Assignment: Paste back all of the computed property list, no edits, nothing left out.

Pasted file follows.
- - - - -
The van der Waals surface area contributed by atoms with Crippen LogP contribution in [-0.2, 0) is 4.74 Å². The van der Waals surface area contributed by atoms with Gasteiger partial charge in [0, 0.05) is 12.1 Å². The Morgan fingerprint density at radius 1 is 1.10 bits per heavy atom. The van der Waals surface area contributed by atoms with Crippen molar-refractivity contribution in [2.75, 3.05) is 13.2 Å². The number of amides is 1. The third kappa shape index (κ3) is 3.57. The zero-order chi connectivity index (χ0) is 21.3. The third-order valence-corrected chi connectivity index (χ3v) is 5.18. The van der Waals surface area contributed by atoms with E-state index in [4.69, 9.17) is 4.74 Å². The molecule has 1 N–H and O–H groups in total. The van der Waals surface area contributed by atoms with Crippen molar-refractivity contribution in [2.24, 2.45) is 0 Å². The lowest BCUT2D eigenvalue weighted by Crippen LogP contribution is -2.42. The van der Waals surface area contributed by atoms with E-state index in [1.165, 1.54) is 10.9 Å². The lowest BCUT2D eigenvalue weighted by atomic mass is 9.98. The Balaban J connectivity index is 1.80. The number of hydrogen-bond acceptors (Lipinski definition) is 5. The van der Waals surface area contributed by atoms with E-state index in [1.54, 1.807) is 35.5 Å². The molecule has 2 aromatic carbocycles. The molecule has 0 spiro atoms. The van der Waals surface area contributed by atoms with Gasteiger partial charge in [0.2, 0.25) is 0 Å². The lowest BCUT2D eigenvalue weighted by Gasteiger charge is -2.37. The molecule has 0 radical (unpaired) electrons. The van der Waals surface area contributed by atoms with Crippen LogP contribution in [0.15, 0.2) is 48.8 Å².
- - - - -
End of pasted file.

The van der Waals surface area contributed by atoms with Crippen LogP contribution in [-0.2, 0) is 4.74 Å². The van der Waals surface area contributed by atoms with Gasteiger partial charge in [0, 0.05) is 12.1 Å². The Morgan fingerprint density at radius 1 is 1.10 bits per heavy atom. The van der Waals surface area contributed by atoms with Crippen molar-refractivity contribution in [2.75, 3.05) is 13.2 Å². The number of amides is 1. The third kappa shape index (κ3) is 3.57. The zero-order chi connectivity index (χ0) is 21.3. The third-order valence-corrected chi connectivity index (χ3v) is 5.18. The van der Waals surface area contributed by atoms with E-state index in [4.69, 9.17) is 4.74 Å². The molecule has 1 N–H and O–H groups in total. The van der Waals surface area contributed by atoms with Crippen molar-refractivity contribution in [2.24, 2.45) is 0 Å². The lowest BCUT2D eigenvalue weighted by Crippen LogP contribution is -2.42. The van der Waals surface area contributed by atoms with E-state index in [1.165, 1.54) is 10.9 Å². The lowest BCUT2D eigenvalue weighted by atomic mass is 9.98. The Balaban J connectivity index is 1.80. The number of hydrogen-bond acceptors (Lipinski definition) is 5. The van der Waals surface area contributed by atoms with E-state index in [1.54, 1.807) is 35.5 Å². The molecule has 2 aromatic carbocycles. The molecule has 0 spiro atoms. The van der Waals surface area contributed by atoms with Gasteiger partial charge in [0.2, 0.25) is 0 Å². The lowest BCUT2D eigenvalue weighted by Gasteiger charge is -2.37. The molecule has 0 radical (unpaired) electrons. The van der Waals surface area contributed by atoms with Crippen LogP contribution in [0.15, 0.2) is 48.8 Å².